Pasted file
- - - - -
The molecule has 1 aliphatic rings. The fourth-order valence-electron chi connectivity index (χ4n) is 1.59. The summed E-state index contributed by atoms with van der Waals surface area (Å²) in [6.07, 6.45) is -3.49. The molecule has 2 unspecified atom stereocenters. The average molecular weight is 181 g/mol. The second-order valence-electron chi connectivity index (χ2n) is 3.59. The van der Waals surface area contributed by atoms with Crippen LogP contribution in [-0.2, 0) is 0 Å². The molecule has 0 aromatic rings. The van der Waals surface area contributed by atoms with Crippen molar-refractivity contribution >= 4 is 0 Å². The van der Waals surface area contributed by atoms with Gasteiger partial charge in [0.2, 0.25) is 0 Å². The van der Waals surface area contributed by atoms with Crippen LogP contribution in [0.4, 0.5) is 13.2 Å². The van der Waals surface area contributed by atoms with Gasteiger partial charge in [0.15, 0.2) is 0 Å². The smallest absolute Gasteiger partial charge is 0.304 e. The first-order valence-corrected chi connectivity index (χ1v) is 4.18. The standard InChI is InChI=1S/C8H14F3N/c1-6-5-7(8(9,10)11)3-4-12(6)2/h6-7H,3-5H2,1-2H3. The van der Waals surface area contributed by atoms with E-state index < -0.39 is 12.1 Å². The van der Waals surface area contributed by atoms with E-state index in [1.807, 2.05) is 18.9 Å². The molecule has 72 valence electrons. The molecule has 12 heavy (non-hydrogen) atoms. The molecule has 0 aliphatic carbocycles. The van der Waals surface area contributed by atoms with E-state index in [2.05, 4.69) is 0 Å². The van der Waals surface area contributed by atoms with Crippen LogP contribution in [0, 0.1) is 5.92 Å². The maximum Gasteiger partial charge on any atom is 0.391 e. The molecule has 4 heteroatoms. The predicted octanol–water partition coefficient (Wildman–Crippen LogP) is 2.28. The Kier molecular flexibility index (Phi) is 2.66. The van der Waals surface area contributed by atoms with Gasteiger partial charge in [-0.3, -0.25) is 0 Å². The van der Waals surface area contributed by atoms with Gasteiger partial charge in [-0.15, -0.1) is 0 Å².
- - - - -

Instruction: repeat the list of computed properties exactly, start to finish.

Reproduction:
The molecule has 1 aliphatic rings. The fourth-order valence-electron chi connectivity index (χ4n) is 1.59. The summed E-state index contributed by atoms with van der Waals surface area (Å²) in [6.07, 6.45) is -3.49. The molecule has 2 unspecified atom stereocenters. The average molecular weight is 181 g/mol. The second-order valence-electron chi connectivity index (χ2n) is 3.59. The van der Waals surface area contributed by atoms with Crippen LogP contribution in [-0.2, 0) is 0 Å². The molecule has 0 aromatic rings. The van der Waals surface area contributed by atoms with Crippen molar-refractivity contribution >= 4 is 0 Å². The van der Waals surface area contributed by atoms with Gasteiger partial charge in [0.2, 0.25) is 0 Å². The van der Waals surface area contributed by atoms with Crippen LogP contribution in [0.4, 0.5) is 13.2 Å². The van der Waals surface area contributed by atoms with Gasteiger partial charge in [0.15, 0.2) is 0 Å². The smallest absolute Gasteiger partial charge is 0.304 e. The first-order valence-corrected chi connectivity index (χ1v) is 4.18. The standard InChI is InChI=1S/C8H14F3N/c1-6-5-7(8(9,10)11)3-4-12(6)2/h6-7H,3-5H2,1-2H3. The van der Waals surface area contributed by atoms with E-state index < -0.39 is 12.1 Å². The van der Waals surface area contributed by atoms with E-state index in [1.807, 2.05) is 18.9 Å². The molecule has 72 valence electrons. The molecule has 12 heavy (non-hydrogen) atoms. The molecule has 0 aliphatic carbocycles. The van der Waals surface area contributed by atoms with E-state index in [2.05, 4.69) is 0 Å². The van der Waals surface area contributed by atoms with Crippen LogP contribution in [0, 0.1) is 5.92 Å². The maximum Gasteiger partial charge on any atom is 0.391 e. The molecule has 4 heteroatoms. The predicted octanol–water partition coefficient (Wildman–Crippen LogP) is 2.28. The Kier molecular flexibility index (Phi) is 2.66. The van der Waals surface area contributed by atoms with Gasteiger partial charge in [-0.3, -0.25) is 0 Å². The van der Waals surface area contributed by atoms with Gasteiger partial charge in [-0.15, -0.1) is 0 Å².